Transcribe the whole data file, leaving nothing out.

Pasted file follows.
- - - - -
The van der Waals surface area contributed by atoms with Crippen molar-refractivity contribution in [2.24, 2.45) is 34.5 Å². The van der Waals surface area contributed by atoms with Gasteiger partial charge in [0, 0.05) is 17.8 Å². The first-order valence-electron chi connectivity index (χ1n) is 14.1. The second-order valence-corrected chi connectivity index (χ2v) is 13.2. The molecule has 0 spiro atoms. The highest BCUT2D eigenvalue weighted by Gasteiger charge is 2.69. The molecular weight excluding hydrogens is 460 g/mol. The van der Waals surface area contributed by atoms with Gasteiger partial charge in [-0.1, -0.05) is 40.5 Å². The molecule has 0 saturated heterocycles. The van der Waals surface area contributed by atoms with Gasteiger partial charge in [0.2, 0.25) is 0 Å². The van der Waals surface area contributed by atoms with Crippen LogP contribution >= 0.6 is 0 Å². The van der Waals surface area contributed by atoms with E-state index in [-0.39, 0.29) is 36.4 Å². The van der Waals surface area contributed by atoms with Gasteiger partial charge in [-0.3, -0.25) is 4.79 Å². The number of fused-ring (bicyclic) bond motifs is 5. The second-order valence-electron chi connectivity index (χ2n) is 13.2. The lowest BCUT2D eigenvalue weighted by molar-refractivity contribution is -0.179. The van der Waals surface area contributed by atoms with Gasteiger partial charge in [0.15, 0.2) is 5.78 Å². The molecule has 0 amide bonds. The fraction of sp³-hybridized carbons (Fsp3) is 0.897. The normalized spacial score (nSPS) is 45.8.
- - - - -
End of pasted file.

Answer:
The van der Waals surface area contributed by atoms with Crippen molar-refractivity contribution in [2.24, 2.45) is 34.5 Å². The van der Waals surface area contributed by atoms with Gasteiger partial charge in [0, 0.05) is 17.8 Å². The first-order valence-electron chi connectivity index (χ1n) is 14.1. The second-order valence-corrected chi connectivity index (χ2v) is 13.2. The molecule has 0 spiro atoms. The highest BCUT2D eigenvalue weighted by Gasteiger charge is 2.69. The molecular weight excluding hydrogens is 460 g/mol. The van der Waals surface area contributed by atoms with Gasteiger partial charge in [-0.1, -0.05) is 40.5 Å². The molecule has 0 saturated heterocycles. The van der Waals surface area contributed by atoms with Gasteiger partial charge in [0.2, 0.25) is 0 Å². The van der Waals surface area contributed by atoms with Crippen LogP contribution >= 0.6 is 0 Å². The van der Waals surface area contributed by atoms with E-state index in [-0.39, 0.29) is 36.4 Å². The van der Waals surface area contributed by atoms with Gasteiger partial charge in [-0.3, -0.25) is 4.79 Å². The number of fused-ring (bicyclic) bond motifs is 5. The second-order valence-electron chi connectivity index (χ2n) is 13.2. The lowest BCUT2D eigenvalue weighted by molar-refractivity contribution is -0.179. The van der Waals surface area contributed by atoms with Gasteiger partial charge in [0.15, 0.2) is 5.78 Å². The molecule has 0 amide bonds. The fraction of sp³-hybridized carbons (Fsp3) is 0.897. The normalized spacial score (nSPS) is 45.8.